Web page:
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Meeting Anncouncement for Sat. Feb. 11 1995 SF Bay Area Meeting

What:	Cypherpunks SF Bay Area Physical Meeting
When:	13:00 February 11 1995
Where:	Silicon Graphics, Inc.,  Building 5 (SGI's Iris Cafeteria)
	2025 North Shoreline Boulevard, Mountain View, CA, Earth, Sol, MW

Topic:	Crypto Networking Protocol Hygiene

Agenda:  (listed times are almost all a joke)
  12:00	Brown Bag Lunches, AV Debugging, Loose Talk
  13:00	Meeting Begins (MBONE broadcast begins)
  13:02	Meeting Announcements, Agenda Rewrite
  13:08	Hugh Daniel on
  	"When What Goes Where: Good Networking Protocol Hygiene"
  13:45	Eric Hughes on
	"Sendmail as a Multiplexor"
  14:30 Michael Sattler on
	"Announcement of CryptDisk v1.0"
  14:40	General Announcements, Questions, Confusion etc.
  15:00	BREAK!
  15:30	Doug Barnes
        "Stream-oriented, analysis-resistant public-key protocols over UDP"
  16:15 Raph Levien & KT Kislitzin on
	"Design philosophy for the upcomming PGP 3.0 API"
  17:00	Hot New Topics of the Week & General Free For All!
  17:59 Mbone Broadcast ends
  18:00	KP room, Thank our SGI hosts & GOTO Dinner


"When What Goes Where: Good Networking Protocol Hygiene"
	Hugh Daniel <[email protected]>
  When designing, coding and testing programs we are confronted with a
myriad of choices as to how various parts of the solution communicate.
Much is known about how to design 'protocols' that are flexible,
debugable & robust.
  We are currently encoding cryptographic protocols in our systems and
networks at a furious rate, yet there are new challenges in keeping such
systems robust, secure and sometimes even anonymous.
  I hope to touch on some of the well known tricks and dangers, what
is new when cryptographic and anonymous systems are combined with
todays systems and where we might learn from the past.

"Sendmail as a Multiplexor."
           Eric Hughes <[email protected]>
  The basic architecture of sendmail is a recognizer and a dispatcher.
These two elements provide a good framework for designing systems that
can be changed piece by piece.  Even when a facility seems to have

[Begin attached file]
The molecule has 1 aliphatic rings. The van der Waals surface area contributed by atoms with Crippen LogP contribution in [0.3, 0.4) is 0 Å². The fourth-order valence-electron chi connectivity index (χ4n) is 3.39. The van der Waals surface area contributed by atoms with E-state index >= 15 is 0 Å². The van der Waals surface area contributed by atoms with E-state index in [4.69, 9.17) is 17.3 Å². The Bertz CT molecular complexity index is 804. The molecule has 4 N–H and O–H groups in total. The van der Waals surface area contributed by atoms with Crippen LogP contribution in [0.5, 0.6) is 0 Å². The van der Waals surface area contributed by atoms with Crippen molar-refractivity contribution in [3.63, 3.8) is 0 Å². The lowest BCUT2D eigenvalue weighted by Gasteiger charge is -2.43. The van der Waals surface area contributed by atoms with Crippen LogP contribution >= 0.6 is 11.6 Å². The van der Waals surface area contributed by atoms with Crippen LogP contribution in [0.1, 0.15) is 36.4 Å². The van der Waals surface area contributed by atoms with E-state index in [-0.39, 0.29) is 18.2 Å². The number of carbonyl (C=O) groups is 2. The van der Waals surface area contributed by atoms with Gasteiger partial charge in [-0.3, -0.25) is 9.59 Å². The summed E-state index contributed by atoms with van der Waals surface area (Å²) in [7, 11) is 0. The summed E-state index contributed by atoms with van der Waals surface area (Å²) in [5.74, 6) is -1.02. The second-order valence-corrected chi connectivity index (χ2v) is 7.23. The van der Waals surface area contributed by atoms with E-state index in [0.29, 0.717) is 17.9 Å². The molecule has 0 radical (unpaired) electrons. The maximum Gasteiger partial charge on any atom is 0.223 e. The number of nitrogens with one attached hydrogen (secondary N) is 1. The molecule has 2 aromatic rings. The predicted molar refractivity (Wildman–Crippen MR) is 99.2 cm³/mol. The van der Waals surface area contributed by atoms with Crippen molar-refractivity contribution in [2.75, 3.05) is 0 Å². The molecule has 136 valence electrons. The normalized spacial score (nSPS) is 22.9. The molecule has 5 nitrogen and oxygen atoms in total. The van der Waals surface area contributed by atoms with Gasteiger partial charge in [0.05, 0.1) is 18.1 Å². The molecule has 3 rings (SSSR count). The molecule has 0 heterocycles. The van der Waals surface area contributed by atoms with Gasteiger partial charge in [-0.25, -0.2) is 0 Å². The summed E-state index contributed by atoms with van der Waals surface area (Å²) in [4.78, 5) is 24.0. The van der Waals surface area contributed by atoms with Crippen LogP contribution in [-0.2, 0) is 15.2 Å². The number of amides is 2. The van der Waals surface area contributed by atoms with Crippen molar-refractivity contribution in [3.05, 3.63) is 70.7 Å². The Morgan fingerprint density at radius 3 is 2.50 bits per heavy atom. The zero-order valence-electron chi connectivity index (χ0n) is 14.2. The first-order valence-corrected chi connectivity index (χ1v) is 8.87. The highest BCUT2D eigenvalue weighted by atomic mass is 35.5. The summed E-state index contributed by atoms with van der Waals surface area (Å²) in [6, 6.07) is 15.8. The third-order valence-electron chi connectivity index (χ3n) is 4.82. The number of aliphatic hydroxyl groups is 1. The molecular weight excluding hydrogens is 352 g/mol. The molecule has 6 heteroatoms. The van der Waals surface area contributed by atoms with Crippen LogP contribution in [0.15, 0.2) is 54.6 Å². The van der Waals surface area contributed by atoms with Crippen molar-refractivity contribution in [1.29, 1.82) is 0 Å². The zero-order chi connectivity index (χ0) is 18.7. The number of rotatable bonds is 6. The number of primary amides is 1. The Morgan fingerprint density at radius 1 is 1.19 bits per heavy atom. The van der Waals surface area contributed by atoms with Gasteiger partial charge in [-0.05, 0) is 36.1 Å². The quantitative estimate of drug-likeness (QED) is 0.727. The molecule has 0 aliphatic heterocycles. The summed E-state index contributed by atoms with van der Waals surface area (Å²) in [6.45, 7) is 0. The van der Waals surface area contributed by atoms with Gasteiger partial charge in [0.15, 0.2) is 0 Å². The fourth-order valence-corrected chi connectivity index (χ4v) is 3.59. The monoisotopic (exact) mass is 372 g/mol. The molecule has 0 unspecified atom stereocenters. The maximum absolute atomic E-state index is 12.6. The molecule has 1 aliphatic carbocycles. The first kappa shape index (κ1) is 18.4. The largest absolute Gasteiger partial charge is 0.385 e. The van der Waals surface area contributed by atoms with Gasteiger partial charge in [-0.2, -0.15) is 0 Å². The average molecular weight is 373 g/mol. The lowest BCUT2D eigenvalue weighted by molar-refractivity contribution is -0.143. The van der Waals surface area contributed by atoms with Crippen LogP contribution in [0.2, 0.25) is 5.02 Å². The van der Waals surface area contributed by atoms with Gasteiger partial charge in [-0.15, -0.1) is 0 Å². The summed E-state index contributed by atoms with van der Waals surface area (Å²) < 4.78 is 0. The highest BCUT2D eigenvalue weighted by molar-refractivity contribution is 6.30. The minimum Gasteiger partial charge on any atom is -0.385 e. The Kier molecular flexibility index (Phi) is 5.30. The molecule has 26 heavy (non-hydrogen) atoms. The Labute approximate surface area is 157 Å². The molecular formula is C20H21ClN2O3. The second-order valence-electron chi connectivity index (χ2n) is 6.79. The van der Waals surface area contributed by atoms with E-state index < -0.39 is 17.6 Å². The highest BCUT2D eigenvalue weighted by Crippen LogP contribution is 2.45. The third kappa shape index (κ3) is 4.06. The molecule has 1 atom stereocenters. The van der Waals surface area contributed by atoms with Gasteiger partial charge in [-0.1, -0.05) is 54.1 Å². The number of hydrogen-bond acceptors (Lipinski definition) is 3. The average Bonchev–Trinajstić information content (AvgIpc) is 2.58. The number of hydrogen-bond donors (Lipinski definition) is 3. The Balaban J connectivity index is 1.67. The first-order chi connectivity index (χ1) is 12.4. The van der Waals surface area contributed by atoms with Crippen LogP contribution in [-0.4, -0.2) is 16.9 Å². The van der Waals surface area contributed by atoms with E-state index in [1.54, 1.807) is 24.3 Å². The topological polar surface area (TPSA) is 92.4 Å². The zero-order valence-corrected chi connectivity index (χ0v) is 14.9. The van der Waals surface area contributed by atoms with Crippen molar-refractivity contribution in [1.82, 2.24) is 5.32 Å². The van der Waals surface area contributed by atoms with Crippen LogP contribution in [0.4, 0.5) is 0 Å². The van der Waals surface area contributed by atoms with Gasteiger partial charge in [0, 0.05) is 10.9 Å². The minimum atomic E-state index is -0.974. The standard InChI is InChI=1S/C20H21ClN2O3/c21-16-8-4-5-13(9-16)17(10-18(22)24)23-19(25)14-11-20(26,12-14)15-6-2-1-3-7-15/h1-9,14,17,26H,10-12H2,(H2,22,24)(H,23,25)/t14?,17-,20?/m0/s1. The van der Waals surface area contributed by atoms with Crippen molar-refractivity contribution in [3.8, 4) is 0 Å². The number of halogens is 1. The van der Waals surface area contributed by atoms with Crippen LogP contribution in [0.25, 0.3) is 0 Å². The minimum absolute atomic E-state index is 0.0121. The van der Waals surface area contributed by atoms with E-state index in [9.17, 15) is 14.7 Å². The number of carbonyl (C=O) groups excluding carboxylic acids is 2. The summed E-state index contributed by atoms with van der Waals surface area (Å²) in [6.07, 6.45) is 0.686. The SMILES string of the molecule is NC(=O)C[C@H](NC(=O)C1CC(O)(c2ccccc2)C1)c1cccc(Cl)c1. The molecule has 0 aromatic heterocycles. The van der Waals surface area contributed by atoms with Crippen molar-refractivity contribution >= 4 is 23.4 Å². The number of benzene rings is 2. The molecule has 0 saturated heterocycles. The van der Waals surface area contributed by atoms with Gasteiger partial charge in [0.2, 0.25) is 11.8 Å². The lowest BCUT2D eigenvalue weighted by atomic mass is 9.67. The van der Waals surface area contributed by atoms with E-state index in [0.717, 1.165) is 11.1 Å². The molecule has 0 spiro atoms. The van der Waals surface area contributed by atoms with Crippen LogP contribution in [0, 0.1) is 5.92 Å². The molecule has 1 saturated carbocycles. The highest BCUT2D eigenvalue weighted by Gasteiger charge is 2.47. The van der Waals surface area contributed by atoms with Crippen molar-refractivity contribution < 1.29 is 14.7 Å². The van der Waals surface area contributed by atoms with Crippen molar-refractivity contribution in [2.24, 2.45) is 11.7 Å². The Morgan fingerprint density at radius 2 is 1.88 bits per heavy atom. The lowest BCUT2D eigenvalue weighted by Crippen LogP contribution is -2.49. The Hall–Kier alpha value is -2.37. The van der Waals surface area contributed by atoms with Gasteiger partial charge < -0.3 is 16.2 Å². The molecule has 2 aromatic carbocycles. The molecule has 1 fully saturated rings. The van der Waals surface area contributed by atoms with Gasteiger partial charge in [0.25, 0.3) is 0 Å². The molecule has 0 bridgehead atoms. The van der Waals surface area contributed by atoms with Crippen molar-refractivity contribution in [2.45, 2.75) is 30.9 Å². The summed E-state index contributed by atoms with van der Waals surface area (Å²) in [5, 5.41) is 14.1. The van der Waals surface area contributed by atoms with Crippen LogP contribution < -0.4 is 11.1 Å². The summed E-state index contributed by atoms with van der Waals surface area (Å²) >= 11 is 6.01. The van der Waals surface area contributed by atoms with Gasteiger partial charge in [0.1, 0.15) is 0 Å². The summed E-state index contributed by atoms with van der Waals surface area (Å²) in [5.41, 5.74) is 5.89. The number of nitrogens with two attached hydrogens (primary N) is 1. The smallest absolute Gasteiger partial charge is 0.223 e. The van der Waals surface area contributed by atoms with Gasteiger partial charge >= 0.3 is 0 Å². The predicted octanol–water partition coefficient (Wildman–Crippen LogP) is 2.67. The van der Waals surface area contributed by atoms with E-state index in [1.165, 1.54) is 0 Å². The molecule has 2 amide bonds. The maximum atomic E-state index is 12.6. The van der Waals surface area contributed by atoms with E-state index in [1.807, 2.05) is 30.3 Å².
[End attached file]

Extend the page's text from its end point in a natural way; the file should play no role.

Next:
stabilized, it's often a good idea to keep the flexible framework
around for future experimentation and expansion.

"Announcement of CryptDisk v1.0"
	Michael Sattler <[email protected]>
  CryptDisk (for the Macintosh) is an example of the kinds of [mostly]
transparent strong crypto that we need.  Integrated smoothly with the
operating system, CryptDisk provides IDEA encryption on a block
read/write level for a virtual hard disk.  It's beauty lies mainly in
that it does exactly what the user expects and requires no more setup
than remembering a pass-phrase.  Source code is available upon
request.  Warning:  Some governments might consider this software a
"Munition", not suitable for "private possession" by free peoples.

"Stream-oriented, analysis-resistant public-key protocols over UDP"
	Doug Barnes <[email protected]>
  Many cypherpunks projects have a need to reliably transmit
variable-length (sometimes quite long) data over unreliable
networks. TCP lends itself to traffic analysis and is not well-suited
for use in a hypothetical system of packet laundries that would lead
to packets within a particular stream appearing to come from a variety
of sources.  We have designed and are currently implementing a
UDP-based, hidden-streams protocol that utilizes fixed-length blocks
and pseudo-random sequence numbering to provide reliable,
stream-oriented services to higher-level applications despite
extremely creative routing and laundering of packets.

Raph Levien <[email protected]> & KT Kislitzin <[email protected]>
	"Design philosophy for the upcomming PGP 3.0 API"
  PGP is getting a major upgrade soon, some of the team doing the
work will talk about the motivations and directions the work is
going in.